I'm Dan Olner, a researcher at Sheffield Methods Institute in the UK. I'm working on a bunch of awesome projects here in Sheffield and with the Urban Big Data Centre in Glasgow. My previous project was called GRIT: 'geospatial restucturing of industrial trade'.
I completed my PhD at Leeds University (here's the PDF). It started with the problem of planning versus spontaneous order, took a detour via Andean potato farming, and ended up examining what I suspect is a blind spot in spatial economics. That's also what GRIT examines: why currently we don't really know what might happen to our spatial economies if/when costs go up, and why there probably aren't any easy slot-in solutions to solve the 'transport & climate change' problem.
Ever since having an argument with a libertarian many years back, I've also become a little obsessed with climate change. I hang around climate blogs writing unreadably long comments. After GRIT, I'm also now officially one of the statist rent-seekers with a vested interest in perpetuating climate alarmism...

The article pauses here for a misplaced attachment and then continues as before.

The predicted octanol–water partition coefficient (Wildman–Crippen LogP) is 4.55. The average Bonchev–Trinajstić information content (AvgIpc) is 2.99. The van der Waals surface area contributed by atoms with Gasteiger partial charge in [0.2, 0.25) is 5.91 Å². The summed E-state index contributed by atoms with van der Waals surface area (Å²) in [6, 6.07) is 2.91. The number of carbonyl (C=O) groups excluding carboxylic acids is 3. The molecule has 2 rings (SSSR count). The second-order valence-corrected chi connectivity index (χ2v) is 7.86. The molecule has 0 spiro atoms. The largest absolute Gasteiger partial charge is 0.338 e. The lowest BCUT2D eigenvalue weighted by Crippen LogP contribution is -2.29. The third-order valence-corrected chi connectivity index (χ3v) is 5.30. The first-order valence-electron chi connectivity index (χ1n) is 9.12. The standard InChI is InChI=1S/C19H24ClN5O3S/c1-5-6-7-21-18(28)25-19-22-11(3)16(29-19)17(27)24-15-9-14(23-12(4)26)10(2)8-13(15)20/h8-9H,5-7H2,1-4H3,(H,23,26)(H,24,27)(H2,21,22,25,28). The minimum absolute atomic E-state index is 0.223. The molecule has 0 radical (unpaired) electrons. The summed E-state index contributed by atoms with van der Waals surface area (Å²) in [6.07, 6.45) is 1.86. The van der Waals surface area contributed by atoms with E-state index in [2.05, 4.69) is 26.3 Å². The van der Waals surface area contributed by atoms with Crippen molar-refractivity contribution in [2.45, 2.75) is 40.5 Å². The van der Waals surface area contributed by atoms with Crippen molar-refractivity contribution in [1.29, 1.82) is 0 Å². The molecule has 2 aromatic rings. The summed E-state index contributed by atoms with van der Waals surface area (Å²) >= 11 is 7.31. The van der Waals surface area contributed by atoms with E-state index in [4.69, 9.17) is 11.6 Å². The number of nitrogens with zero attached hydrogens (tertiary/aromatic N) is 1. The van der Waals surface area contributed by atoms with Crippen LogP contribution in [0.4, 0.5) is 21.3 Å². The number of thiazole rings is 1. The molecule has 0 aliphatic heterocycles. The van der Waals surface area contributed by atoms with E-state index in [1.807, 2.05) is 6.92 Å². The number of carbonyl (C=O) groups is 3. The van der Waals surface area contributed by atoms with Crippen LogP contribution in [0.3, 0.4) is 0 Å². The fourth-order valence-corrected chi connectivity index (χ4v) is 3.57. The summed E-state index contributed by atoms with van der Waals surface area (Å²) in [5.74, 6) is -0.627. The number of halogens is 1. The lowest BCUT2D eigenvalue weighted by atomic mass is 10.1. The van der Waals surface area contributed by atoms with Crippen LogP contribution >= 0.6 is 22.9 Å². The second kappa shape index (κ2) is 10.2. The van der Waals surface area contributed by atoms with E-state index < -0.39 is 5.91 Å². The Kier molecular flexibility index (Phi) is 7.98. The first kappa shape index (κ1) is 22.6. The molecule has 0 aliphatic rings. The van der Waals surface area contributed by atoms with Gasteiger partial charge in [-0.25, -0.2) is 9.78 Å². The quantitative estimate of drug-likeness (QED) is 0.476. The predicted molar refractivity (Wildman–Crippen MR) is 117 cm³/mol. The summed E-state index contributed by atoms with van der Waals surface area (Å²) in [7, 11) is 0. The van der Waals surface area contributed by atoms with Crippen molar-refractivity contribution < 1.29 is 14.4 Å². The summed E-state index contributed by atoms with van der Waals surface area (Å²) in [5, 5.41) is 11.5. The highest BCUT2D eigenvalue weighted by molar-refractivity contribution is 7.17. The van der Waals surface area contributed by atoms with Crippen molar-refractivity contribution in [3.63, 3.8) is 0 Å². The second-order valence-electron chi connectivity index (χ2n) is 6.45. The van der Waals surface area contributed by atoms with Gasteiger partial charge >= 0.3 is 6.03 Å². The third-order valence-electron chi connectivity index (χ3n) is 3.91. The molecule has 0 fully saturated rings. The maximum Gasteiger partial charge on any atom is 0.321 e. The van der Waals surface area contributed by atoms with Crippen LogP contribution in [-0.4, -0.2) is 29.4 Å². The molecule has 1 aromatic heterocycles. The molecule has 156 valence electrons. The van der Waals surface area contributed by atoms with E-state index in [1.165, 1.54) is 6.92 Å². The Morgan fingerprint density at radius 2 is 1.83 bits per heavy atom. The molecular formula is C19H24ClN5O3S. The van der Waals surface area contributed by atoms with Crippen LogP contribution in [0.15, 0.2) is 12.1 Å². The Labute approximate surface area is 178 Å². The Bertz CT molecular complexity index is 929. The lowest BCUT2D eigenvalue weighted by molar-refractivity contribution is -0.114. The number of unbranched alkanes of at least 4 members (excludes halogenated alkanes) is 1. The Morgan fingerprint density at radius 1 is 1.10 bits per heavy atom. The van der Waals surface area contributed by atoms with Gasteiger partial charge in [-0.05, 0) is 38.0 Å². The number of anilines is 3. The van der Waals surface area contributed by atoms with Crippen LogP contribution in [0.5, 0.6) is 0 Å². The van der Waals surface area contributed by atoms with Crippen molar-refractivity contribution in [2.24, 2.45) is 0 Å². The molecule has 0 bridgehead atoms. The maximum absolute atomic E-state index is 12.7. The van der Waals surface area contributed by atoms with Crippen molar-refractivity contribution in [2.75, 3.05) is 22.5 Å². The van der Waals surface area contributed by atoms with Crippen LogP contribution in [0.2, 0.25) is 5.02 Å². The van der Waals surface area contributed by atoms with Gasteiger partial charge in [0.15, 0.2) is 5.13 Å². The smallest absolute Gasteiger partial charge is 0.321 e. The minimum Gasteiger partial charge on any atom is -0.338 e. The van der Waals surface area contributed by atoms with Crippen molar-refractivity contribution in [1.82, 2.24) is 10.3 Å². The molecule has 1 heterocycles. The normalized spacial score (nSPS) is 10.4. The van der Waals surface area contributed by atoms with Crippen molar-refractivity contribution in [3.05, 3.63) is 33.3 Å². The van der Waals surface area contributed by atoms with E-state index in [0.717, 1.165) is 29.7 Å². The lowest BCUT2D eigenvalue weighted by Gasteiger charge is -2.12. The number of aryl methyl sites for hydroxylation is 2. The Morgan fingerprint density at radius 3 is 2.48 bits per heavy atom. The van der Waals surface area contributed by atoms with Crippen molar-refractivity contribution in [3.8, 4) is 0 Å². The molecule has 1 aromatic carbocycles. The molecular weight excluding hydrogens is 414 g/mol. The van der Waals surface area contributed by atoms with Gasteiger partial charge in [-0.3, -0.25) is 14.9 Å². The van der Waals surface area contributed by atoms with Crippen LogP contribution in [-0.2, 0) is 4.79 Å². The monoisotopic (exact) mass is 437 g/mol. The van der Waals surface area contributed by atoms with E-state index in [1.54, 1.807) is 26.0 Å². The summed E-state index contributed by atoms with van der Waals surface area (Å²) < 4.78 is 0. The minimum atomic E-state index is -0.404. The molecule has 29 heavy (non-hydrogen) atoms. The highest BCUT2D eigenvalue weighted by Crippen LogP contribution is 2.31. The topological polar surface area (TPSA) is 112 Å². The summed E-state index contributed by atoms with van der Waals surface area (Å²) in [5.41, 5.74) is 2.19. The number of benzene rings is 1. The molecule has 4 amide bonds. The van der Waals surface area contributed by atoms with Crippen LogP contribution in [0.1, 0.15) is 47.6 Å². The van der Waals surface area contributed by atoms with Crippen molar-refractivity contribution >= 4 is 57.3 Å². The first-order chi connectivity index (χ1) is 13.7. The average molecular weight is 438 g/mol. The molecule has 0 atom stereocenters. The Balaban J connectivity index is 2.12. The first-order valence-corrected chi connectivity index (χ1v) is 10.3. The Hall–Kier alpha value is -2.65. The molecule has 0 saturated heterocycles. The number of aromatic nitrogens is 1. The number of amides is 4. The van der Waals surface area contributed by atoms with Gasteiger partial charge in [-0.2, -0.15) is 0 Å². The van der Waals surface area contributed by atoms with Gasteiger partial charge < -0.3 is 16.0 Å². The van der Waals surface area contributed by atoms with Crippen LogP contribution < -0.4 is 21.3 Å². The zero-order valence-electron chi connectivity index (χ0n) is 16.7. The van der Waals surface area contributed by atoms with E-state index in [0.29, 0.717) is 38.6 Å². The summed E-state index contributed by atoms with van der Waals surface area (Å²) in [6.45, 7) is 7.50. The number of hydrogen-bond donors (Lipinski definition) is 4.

Bill McKibben: "scientists estimate that humans can pour roughly 565 more gigatons of carbon dioxide into the atmosphere by midcentury and still have some reasonable hope of staying below two degrees." Provable carbon reserves are currently five times that amount. There isn't a single country in the world backing off from the burning the stuff - in fact, quite the reverse.
Physics doesn't care what political compromises we need to make, so we're probably screwed. But that's no excuse for not trying. What we do now may make the difference between a severely degraded climate and a world we won't recognise. It isn't the only challenge we face, but it's the defining one. At the moment, I'd have to agree with Agent Smith: collectively, we seem to be a virus, regardless of what intelligence any individual or organisation may have. I hope we prove to be more than that.